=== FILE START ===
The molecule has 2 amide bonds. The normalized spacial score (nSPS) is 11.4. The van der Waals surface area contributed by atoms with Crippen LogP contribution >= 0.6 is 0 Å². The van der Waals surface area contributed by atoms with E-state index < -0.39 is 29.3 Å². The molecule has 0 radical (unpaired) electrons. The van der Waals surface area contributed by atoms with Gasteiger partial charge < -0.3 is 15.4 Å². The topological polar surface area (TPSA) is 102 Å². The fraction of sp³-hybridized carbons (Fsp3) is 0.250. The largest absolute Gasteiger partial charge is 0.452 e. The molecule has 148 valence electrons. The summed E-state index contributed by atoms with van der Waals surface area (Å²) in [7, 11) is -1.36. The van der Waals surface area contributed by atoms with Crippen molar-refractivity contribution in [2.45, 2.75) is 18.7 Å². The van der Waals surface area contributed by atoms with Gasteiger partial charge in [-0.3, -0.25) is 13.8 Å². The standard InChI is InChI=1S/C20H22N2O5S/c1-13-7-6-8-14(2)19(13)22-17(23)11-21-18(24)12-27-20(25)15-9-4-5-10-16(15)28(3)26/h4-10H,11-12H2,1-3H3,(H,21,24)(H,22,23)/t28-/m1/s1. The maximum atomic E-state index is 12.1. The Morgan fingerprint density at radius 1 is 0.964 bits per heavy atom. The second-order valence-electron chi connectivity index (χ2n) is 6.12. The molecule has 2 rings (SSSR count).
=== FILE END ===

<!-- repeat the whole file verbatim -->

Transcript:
The molecule has 2 amide bonds. The normalized spacial score (nSPS) is 11.4. The van der Waals surface area contributed by atoms with Crippen LogP contribution >= 0.6 is 0 Å². The van der Waals surface area contributed by atoms with E-state index < -0.39 is 29.3 Å². The molecule has 0 radical (unpaired) electrons. The van der Waals surface area contributed by atoms with Gasteiger partial charge < -0.3 is 15.4 Å². The topological polar surface area (TPSA) is 102 Å². The fraction of sp³-hybridized carbons (Fsp3) is 0.250. The largest absolute Gasteiger partial charge is 0.452 e. The molecule has 148 valence electrons. The summed E-state index contributed by atoms with van der Waals surface area (Å²) in [7, 11) is -1.36. The van der Waals surface area contributed by atoms with Crippen molar-refractivity contribution in [2.45, 2.75) is 18.7 Å². The van der Waals surface area contributed by atoms with Gasteiger partial charge in [-0.3, -0.25) is 13.8 Å². The standard InChI is InChI=1S/C20H22N2O5S/c1-13-7-6-8-14(2)19(13)22-17(23)11-21-18(24)12-27-20(25)15-9-4-5-10-16(15)28(3)26/h4-10H,11-12H2,1-3H3,(H,21,24)(H,22,23)/t28-/m1/s1. The maximum atomic E-state index is 12.1. The Morgan fingerprint density at radius 1 is 0.964 bits per heavy atom. The second-order valence-electron chi connectivity index (χ2n) is 6.12. The molecule has 2 rings (SSSR count).